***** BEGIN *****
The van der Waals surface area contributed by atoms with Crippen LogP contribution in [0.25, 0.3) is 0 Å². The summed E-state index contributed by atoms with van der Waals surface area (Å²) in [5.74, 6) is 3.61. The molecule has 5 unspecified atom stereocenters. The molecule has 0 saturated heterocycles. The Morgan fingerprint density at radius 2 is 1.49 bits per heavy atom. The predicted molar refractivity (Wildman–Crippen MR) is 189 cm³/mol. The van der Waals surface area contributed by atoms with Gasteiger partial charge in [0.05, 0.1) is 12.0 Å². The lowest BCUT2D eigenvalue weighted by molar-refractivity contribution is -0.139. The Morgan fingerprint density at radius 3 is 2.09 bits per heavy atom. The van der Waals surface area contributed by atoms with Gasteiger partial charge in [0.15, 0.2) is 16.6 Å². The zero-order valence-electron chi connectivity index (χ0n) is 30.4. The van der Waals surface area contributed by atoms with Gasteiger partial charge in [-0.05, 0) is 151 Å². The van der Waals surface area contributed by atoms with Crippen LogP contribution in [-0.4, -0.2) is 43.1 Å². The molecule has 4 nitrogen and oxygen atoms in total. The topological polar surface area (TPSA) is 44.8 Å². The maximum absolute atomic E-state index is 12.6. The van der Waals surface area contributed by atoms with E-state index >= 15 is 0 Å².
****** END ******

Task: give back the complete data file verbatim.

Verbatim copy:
The van der Waals surface area contributed by atoms with Crippen LogP contribution in [0.25, 0.3) is 0 Å². The summed E-state index contributed by atoms with van der Waals surface area (Å²) in [5.74, 6) is 3.61. The molecule has 5 unspecified atom stereocenters. The molecule has 0 saturated heterocycles. The Morgan fingerprint density at radius 2 is 1.49 bits per heavy atom. The predicted molar refractivity (Wildman–Crippen MR) is 189 cm³/mol. The van der Waals surface area contributed by atoms with Gasteiger partial charge in [0.05, 0.1) is 12.0 Å². The lowest BCUT2D eigenvalue weighted by molar-refractivity contribution is -0.139. The Morgan fingerprint density at radius 3 is 2.09 bits per heavy atom. The van der Waals surface area contributed by atoms with Gasteiger partial charge in [0.15, 0.2) is 16.6 Å². The zero-order valence-electron chi connectivity index (χ0n) is 30.4. The van der Waals surface area contributed by atoms with Gasteiger partial charge in [-0.05, 0) is 151 Å². The van der Waals surface area contributed by atoms with Crippen LogP contribution in [-0.4, -0.2) is 43.1 Å². The molecule has 4 nitrogen and oxygen atoms in total. The topological polar surface area (TPSA) is 44.8 Å². The maximum absolute atomic E-state index is 12.6. The van der Waals surface area contributed by atoms with E-state index >= 15 is 0 Å².